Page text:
As lifelong fans of Jim Henson, we jumped at the chance to get on the phone with his eldest son Brian about the new reality show “Jim Henson’s Creature Shop Challenge.” Since “Sesame Street” was born not long after we were, Henson’s creations have been a part of our pop culture lexicon since our earliest memories. We’ve seen every movie. We’ve read all the books. And we’ve been impressed with the manner in which Brian and his siblings have maintained their father’s legacy.
But just because we love Jim Henson, we weren’t 100% sure how Brian would answer a question posed to him during a recent conference call interview. “What does it feel like to have a father who’s so cherished and beloved the world over?”
His answer, simply reinforced what we always though life with Jim would be like. Brian acknowledged, “It’s very, very comfortable actually for me. It’s kind of lovely. I think that I’m kind of blessed by a situation where everybody knows how wonderful my dad was and how special he must have been to me. And I think most people probably feel that way about their fathers and most people don’t benefit from an entire world whenever you meet anybody knowing exactly how that must feel.
Brian continued, “It’s a very nice feeling. People really loved my dad and they can anticipate what he was like as a father and all that. And you can tell from his work and he really was a wonderful father. I loved growing up with him as my dad and I loved working with him as an adult.”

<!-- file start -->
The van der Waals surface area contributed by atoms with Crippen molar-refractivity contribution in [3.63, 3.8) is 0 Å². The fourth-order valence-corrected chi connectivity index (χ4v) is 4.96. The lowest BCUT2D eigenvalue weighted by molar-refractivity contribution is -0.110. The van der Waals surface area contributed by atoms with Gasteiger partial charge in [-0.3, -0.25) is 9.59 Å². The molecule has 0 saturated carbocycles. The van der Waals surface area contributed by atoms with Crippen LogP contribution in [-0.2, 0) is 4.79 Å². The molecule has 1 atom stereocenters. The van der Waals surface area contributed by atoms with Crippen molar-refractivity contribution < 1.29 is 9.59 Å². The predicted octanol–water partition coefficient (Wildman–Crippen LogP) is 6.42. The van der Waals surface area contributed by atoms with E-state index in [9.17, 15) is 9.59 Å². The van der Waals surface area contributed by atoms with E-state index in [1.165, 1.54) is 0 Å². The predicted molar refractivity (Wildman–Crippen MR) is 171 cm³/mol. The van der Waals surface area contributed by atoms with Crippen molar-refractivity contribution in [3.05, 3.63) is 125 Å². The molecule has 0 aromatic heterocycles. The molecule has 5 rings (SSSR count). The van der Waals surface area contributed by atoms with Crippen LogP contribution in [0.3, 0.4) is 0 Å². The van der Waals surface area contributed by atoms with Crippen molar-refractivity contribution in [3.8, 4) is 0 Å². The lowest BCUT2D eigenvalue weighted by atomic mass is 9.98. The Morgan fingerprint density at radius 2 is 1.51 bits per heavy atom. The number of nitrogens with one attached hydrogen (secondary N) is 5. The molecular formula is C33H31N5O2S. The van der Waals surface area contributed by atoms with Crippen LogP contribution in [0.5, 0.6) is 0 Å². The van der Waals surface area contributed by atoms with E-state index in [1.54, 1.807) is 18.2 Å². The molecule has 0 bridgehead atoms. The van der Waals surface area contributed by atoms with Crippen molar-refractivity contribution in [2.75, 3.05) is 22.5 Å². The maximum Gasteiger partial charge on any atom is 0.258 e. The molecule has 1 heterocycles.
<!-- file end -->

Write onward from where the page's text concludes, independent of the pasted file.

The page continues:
Still we always assumed that carrying on their father’s work, would be a daunting task to the Henson children. But as Brian noted, “In terms of continuing his legacy, it’s never been really a burden. His legacy mostly is do bold things and don’t be scared of failure. If you fail but you’ve been doing something bold and innovative that nobody’s seen and it failed – that’s a triumph. And don’t copy yourself. Don’t copy other people. Do things that are fun and be irreverent and question the status quo and be a little subversive when it feels like the right thing to do.”
“So that legacy is a wonderful and liberating legacy to continue as opposed to a restricting legacy that everybody’s trying to refer back to well what would the founder have done,” added Brian.
And undoubtedly, Jim would be proud of what his kids have done to preserve his brand. The new Muppet movies maintain the perfect blend of joyfulness and snarkiness that made the original felt creations beloved friends to generations of kids. And “Jim Henson’s Creature Shop Challenge” preserves the integrity of the real life workshop’s dedication to creativity, ingenuity and quality.
Brian recounted how the reality series came about, “We have thought for years that doing some sort of reality series around those artists would be the most exciting and interesting to the general public… When I met Joe Freed, who’s an executive producing partner on the show, [he] comes from a reality background and when he came in and we started talking, he shared exactly the same enthusiasm. And, of course, he had the right experience base to really put that into a television show. Then when we went out with the show SyFy loved it instantly and it went very quickly from a pitch to production and now going on air.”